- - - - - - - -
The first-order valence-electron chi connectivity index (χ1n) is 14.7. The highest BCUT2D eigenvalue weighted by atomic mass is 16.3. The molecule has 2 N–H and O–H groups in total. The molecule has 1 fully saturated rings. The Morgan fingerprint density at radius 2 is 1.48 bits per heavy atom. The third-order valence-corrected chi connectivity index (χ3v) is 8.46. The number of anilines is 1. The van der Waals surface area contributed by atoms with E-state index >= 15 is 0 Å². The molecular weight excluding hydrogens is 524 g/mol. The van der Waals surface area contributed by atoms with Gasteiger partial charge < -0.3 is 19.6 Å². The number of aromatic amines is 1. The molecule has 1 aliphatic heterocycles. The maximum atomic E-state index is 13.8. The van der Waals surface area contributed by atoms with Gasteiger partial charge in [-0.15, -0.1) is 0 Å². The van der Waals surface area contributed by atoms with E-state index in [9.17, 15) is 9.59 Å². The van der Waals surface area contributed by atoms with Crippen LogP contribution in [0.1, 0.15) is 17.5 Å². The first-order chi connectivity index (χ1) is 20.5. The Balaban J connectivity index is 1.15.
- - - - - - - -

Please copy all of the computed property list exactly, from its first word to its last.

The first-order valence-electron chi connectivity index (χ1n) is 14.7. The highest BCUT2D eigenvalue weighted by atomic mass is 16.3. The molecule has 2 N–H and O–H groups in total. The molecule has 1 fully saturated rings. The Morgan fingerprint density at radius 2 is 1.48 bits per heavy atom. The third-order valence-corrected chi connectivity index (χ3v) is 8.46. The number of anilines is 1. The van der Waals surface area contributed by atoms with E-state index >= 15 is 0 Å². The molecular weight excluding hydrogens is 524 g/mol. The van der Waals surface area contributed by atoms with Gasteiger partial charge < -0.3 is 19.6 Å². The number of aromatic amines is 1. The molecule has 1 aliphatic heterocycles. The maximum atomic E-state index is 13.8. The van der Waals surface area contributed by atoms with Gasteiger partial charge in [-0.15, -0.1) is 0 Å². The van der Waals surface area contributed by atoms with E-state index in [9.17, 15) is 9.59 Å². The van der Waals surface area contributed by atoms with Crippen LogP contribution in [0.1, 0.15) is 17.5 Å². The first-order chi connectivity index (χ1) is 20.5. The Balaban J connectivity index is 1.15.